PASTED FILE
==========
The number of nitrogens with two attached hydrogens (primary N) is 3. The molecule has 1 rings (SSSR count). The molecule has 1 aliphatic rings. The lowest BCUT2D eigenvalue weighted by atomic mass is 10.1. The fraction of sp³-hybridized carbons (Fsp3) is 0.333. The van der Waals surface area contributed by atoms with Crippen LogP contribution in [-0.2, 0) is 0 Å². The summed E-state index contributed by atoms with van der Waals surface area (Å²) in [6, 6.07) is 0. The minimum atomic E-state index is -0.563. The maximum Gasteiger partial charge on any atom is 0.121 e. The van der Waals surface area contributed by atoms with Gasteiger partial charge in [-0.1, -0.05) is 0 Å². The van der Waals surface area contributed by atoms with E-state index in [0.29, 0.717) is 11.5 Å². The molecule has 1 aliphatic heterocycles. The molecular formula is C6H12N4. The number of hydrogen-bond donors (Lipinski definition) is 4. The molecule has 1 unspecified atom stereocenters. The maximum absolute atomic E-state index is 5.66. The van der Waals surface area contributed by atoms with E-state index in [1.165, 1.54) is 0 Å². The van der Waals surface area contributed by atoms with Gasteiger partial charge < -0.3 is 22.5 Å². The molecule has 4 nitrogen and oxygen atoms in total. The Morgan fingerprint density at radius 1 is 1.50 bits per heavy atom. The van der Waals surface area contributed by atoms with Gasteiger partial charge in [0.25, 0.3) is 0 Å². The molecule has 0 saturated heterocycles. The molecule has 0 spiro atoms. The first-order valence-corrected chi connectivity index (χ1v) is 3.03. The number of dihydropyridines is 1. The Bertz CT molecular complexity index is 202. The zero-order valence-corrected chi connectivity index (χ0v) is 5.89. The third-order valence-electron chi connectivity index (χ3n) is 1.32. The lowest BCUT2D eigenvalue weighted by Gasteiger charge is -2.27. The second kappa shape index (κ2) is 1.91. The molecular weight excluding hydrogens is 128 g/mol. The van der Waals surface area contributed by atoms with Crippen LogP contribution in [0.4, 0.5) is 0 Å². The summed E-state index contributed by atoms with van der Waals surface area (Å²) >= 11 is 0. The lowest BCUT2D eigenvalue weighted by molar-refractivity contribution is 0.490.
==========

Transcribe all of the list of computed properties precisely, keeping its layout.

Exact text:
The number of nitrogens with two attached hydrogens (primary N) is 3. The molecule has 1 rings (SSSR count). The molecule has 1 aliphatic rings. The lowest BCUT2D eigenvalue weighted by atomic mass is 10.1. The fraction of sp³-hybridized carbons (Fsp3) is 0.333. The van der Waals surface area contributed by atoms with Crippen LogP contribution in [-0.2, 0) is 0 Å². The summed E-state index contributed by atoms with van der Waals surface area (Å²) in [6, 6.07) is 0. The minimum atomic E-state index is -0.563. The maximum Gasteiger partial charge on any atom is 0.121 e. The van der Waals surface area contributed by atoms with Gasteiger partial charge in [-0.1, -0.05) is 0 Å². The van der Waals surface area contributed by atoms with E-state index in [0.29, 0.717) is 11.5 Å². The molecule has 1 aliphatic heterocycles. The molecular formula is C6H12N4. The number of hydrogen-bond donors (Lipinski definition) is 4. The molecule has 1 unspecified atom stereocenters. The maximum absolute atomic E-state index is 5.66. The van der Waals surface area contributed by atoms with E-state index in [1.165, 1.54) is 0 Å². The van der Waals surface area contributed by atoms with Gasteiger partial charge < -0.3 is 22.5 Å². The molecule has 4 nitrogen and oxygen atoms in total. The Morgan fingerprint density at radius 1 is 1.50 bits per heavy atom. The van der Waals surface area contributed by atoms with Gasteiger partial charge in [0.25, 0.3) is 0 Å². The molecule has 0 saturated heterocycles. The molecule has 0 spiro atoms. The first-order valence-corrected chi connectivity index (χ1v) is 3.03. The number of dihydropyridines is 1. The Bertz CT molecular complexity index is 202. The zero-order valence-corrected chi connectivity index (χ0v) is 5.89. The third-order valence-electron chi connectivity index (χ3n) is 1.32. The lowest BCUT2D eigenvalue weighted by Gasteiger charge is -2.27. The second kappa shape index (κ2) is 1.91. The molecular weight excluding hydrogens is 128 g/mol. The van der Waals surface area contributed by atoms with Crippen LogP contribution in [0.4, 0.5) is 0 Å². The summed E-state index contributed by atoms with van der Waals surface area (Å²) >= 11 is 0. The lowest BCUT2D eigenvalue weighted by molar-refractivity contribution is 0.490.